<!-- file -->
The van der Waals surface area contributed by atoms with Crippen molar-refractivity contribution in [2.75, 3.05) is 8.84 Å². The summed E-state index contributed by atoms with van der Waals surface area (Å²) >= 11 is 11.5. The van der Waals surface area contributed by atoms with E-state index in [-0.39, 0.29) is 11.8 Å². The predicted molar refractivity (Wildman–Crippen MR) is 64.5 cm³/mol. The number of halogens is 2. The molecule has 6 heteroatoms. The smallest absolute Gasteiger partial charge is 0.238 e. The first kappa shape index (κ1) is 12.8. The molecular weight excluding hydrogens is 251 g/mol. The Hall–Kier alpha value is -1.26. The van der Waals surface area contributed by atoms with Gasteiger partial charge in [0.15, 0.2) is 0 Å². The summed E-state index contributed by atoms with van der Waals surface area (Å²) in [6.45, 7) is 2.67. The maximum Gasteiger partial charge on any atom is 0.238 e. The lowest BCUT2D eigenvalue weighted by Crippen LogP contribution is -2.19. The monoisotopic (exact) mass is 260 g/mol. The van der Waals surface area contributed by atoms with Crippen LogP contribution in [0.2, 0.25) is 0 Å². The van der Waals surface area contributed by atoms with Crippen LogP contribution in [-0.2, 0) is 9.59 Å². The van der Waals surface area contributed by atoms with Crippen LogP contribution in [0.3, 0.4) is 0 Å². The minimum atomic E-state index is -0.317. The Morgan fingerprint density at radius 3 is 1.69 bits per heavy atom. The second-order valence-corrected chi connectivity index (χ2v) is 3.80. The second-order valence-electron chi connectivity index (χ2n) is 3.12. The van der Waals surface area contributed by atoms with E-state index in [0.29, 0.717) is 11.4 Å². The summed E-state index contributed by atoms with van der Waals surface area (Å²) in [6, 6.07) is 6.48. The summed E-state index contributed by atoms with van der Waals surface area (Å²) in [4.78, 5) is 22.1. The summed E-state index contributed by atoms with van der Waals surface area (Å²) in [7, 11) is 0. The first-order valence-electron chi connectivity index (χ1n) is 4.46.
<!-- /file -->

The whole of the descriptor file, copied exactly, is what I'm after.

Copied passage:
The van der Waals surface area contributed by atoms with Crippen molar-refractivity contribution in [2.75, 3.05) is 8.84 Å². The summed E-state index contributed by atoms with van der Waals surface area (Å²) >= 11 is 11.5. The van der Waals surface area contributed by atoms with E-state index in [-0.39, 0.29) is 11.8 Å². The predicted molar refractivity (Wildman–Crippen MR) is 64.5 cm³/mol. The number of halogens is 2. The molecule has 6 heteroatoms. The smallest absolute Gasteiger partial charge is 0.238 e. The first kappa shape index (κ1) is 12.8. The molecular weight excluding hydrogens is 251 g/mol. The Hall–Kier alpha value is -1.26. The van der Waals surface area contributed by atoms with Gasteiger partial charge in [0.15, 0.2) is 0 Å². The summed E-state index contributed by atoms with van der Waals surface area (Å²) in [6.45, 7) is 2.67. The maximum Gasteiger partial charge on any atom is 0.238 e. The lowest BCUT2D eigenvalue weighted by Crippen LogP contribution is -2.19. The monoisotopic (exact) mass is 260 g/mol. The van der Waals surface area contributed by atoms with Crippen LogP contribution in [0.2, 0.25) is 0 Å². The van der Waals surface area contributed by atoms with Crippen LogP contribution in [-0.2, 0) is 9.59 Å². The van der Waals surface area contributed by atoms with Crippen LogP contribution in [0.3, 0.4) is 0 Å². The minimum atomic E-state index is -0.317. The Morgan fingerprint density at radius 3 is 1.69 bits per heavy atom. The second-order valence-corrected chi connectivity index (χ2v) is 3.80. The second-order valence-electron chi connectivity index (χ2n) is 3.12. The van der Waals surface area contributed by atoms with E-state index in [0.29, 0.717) is 11.4 Å². The summed E-state index contributed by atoms with van der Waals surface area (Å²) in [6, 6.07) is 6.48. The summed E-state index contributed by atoms with van der Waals surface area (Å²) in [4.78, 5) is 22.1. The summed E-state index contributed by atoms with van der Waals surface area (Å²) in [7, 11) is 0. The first-order valence-electron chi connectivity index (χ1n) is 4.46.